NTSB Identification: CEN11FA075
14 CFR Part 91: General Aviation
Accident occurred Wednesday, November 17, 2010 in Oklahoma City, OK
Probable Cause Approval Date: 03/27/2012
Aircraft: Hawker-Beechcraft Corporation A36, registration: N314DP
Injuries: 1 Fatal.
NTSB investigators either traveled in support of this investigation or conducted a significant amount of investigative work without any travel, and used data obtained from various sources to prepare this aircraft accident report.
The pilot flew the night cross-country flight under instrument flight rules in instrument meteorological conditions (IMC). As the pilot approached his destination airport, he reported to the air traffic controller that he had problems with his landing gear indicator. The controller told the pilot to maintain 3,000 feet and turn to a heading of 360 degrees. The pilot acknowledged the instructions; there were no further communications between the controller and pilot. Radar data showed that, as the airplane approached the airport, it was headed generally north-northeast at an altitude of 3,000 to 3,300 feet. The last radar return showed the airplane at 2,600 feet, heading north. Several witnesses reported that they saw the airplane’s red lights appear from the clouds and descend rapidly before the airplane impacted the ground. The wreckage showed damage indicative of a vertical or near-vertical impact. A postcrash fire ensued. Examination of the airplane found no evidence of any preimpact mechanical anomalies.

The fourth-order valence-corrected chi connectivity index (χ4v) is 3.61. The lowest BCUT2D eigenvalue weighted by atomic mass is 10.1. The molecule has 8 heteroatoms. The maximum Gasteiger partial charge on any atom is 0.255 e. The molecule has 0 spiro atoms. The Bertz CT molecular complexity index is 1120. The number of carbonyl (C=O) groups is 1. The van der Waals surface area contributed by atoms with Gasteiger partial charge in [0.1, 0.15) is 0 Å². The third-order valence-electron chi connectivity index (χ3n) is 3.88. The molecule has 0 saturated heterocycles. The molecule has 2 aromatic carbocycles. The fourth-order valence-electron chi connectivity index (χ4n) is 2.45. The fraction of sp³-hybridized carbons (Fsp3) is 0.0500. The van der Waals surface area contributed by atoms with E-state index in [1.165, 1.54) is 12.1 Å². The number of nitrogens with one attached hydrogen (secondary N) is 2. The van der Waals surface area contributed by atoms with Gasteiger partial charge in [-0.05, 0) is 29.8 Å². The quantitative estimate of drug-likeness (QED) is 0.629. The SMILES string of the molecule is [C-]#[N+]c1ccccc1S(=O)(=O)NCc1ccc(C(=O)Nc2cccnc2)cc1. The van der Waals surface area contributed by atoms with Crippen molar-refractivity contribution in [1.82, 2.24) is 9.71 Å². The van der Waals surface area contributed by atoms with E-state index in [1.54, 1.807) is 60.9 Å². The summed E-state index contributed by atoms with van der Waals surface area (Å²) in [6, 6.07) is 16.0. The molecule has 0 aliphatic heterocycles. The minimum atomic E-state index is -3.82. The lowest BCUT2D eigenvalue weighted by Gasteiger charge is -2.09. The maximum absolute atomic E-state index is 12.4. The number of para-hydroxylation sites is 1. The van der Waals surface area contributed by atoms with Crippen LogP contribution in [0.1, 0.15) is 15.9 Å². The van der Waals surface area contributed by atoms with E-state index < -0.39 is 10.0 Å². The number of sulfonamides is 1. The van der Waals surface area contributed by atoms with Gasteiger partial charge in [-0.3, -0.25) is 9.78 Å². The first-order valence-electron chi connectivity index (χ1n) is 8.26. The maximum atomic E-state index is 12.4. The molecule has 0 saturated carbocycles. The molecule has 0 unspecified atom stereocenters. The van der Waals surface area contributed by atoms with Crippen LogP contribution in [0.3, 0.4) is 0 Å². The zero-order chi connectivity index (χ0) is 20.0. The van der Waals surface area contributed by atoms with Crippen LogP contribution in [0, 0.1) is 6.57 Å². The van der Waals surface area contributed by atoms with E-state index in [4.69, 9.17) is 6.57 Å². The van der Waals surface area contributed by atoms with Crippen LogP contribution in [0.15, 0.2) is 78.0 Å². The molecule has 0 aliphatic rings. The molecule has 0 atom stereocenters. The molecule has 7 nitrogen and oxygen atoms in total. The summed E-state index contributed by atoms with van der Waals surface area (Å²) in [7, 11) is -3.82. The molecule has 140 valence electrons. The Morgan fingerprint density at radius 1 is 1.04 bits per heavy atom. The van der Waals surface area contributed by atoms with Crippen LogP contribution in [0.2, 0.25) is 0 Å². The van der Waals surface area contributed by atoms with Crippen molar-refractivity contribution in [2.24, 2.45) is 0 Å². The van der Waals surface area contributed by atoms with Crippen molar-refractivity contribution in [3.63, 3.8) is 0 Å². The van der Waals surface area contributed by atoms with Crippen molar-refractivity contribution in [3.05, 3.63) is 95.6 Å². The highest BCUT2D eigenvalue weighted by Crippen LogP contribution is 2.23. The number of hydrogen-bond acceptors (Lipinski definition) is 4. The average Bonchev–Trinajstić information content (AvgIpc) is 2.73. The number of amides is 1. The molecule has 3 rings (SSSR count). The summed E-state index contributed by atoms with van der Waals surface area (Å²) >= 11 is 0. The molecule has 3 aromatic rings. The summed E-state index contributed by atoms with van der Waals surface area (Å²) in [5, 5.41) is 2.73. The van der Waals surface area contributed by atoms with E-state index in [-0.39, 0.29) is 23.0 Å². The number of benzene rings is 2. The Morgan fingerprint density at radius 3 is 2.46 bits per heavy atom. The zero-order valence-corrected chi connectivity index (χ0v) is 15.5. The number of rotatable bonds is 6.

Postmortem toxicology testing for the pilot indicated positive results for Butalbital, a prescription barbiturate; Citalopram, a prescription antidepressant; Cyclobenzaprine, a prescription muscle relaxant; and Tramadol, which is used for moderate to severe pain. Although such medications can have sedating and/or impairing effects, it was not possible to determine to what extent, if any, the pilot may have been impaired. Both night IMC and the pilot's diverted attention to troubleshooting the landing gear indicator or working the alternate landing gear extension can increase the risk of spatial disorientation, and the airplane’s rapid, near-vertical descent is consistent with pilot spatial disorientation and a loss of airplane control.
The National Transportation Safety Board determines the probable cause(s) of this accident to be: The pilot’s loss of control of the airplane during night instrument meteorological conditions, likely due to spatial disorientation. Full narrative available
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